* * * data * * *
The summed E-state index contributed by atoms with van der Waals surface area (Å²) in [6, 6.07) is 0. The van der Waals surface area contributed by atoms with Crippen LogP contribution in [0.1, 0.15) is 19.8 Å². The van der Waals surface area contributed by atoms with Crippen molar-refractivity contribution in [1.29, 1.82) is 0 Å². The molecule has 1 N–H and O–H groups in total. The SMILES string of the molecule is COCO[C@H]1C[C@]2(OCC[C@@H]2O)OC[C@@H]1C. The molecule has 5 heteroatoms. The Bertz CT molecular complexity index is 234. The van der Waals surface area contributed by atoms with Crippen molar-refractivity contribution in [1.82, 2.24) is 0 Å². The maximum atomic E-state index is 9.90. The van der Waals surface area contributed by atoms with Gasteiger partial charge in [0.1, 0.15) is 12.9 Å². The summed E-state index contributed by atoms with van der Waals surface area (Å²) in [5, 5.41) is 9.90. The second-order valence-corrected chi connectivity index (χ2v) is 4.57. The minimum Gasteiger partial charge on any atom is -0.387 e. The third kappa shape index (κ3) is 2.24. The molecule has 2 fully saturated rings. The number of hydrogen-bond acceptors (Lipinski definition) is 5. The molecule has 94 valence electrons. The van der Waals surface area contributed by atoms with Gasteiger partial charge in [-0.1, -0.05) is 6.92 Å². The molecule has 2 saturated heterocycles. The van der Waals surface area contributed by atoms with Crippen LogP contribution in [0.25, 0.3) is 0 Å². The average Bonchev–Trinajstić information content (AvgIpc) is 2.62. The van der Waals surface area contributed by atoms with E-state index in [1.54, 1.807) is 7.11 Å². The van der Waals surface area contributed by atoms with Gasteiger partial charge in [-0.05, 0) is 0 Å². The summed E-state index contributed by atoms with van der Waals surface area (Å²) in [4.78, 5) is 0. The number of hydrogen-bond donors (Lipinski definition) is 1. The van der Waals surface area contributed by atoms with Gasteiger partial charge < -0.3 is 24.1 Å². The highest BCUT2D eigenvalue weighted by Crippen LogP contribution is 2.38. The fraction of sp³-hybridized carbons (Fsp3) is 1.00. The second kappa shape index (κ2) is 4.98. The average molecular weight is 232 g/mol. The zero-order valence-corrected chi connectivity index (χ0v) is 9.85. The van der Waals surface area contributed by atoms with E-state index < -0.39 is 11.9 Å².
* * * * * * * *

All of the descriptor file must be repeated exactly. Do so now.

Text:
The summed E-state index contributed by atoms with van der Waals surface area (Å²) in [6, 6.07) is 0. The van der Waals surface area contributed by atoms with Crippen LogP contribution in [0.1, 0.15) is 19.8 Å². The van der Waals surface area contributed by atoms with Crippen molar-refractivity contribution in [1.29, 1.82) is 0 Å². The molecule has 1 N–H and O–H groups in total. The SMILES string of the molecule is COCO[C@H]1C[C@]2(OCC[C@@H]2O)OC[C@@H]1C. The molecule has 5 heteroatoms. The Bertz CT molecular complexity index is 234. The van der Waals surface area contributed by atoms with Crippen molar-refractivity contribution in [1.82, 2.24) is 0 Å². The maximum atomic E-state index is 9.90. The van der Waals surface area contributed by atoms with Gasteiger partial charge in [0.1, 0.15) is 12.9 Å². The summed E-state index contributed by atoms with van der Waals surface area (Å²) in [5, 5.41) is 9.90. The second-order valence-corrected chi connectivity index (χ2v) is 4.57. The minimum Gasteiger partial charge on any atom is -0.387 e. The third kappa shape index (κ3) is 2.24. The molecule has 2 fully saturated rings. The number of hydrogen-bond acceptors (Lipinski definition) is 5. The molecule has 94 valence electrons. The van der Waals surface area contributed by atoms with Gasteiger partial charge in [-0.1, -0.05) is 6.92 Å². The molecule has 2 saturated heterocycles. The van der Waals surface area contributed by atoms with Crippen LogP contribution in [0.25, 0.3) is 0 Å². The average Bonchev–Trinajstić information content (AvgIpc) is 2.62. The van der Waals surface area contributed by atoms with E-state index in [1.54, 1.807) is 7.11 Å². The van der Waals surface area contributed by atoms with Gasteiger partial charge in [-0.05, 0) is 0 Å². The summed E-state index contributed by atoms with van der Waals surface area (Å²) in [4.78, 5) is 0. The number of hydrogen-bond donors (Lipinski definition) is 1. The van der Waals surface area contributed by atoms with Gasteiger partial charge < -0.3 is 24.1 Å². The highest BCUT2D eigenvalue weighted by Crippen LogP contribution is 2.38. The fraction of sp³-hybridized carbons (Fsp3) is 1.00. The second kappa shape index (κ2) is 4.98. The average molecular weight is 232 g/mol. The zero-order valence-corrected chi connectivity index (χ0v) is 9.85. The van der Waals surface area contributed by atoms with E-state index < -0.39 is 11.9 Å².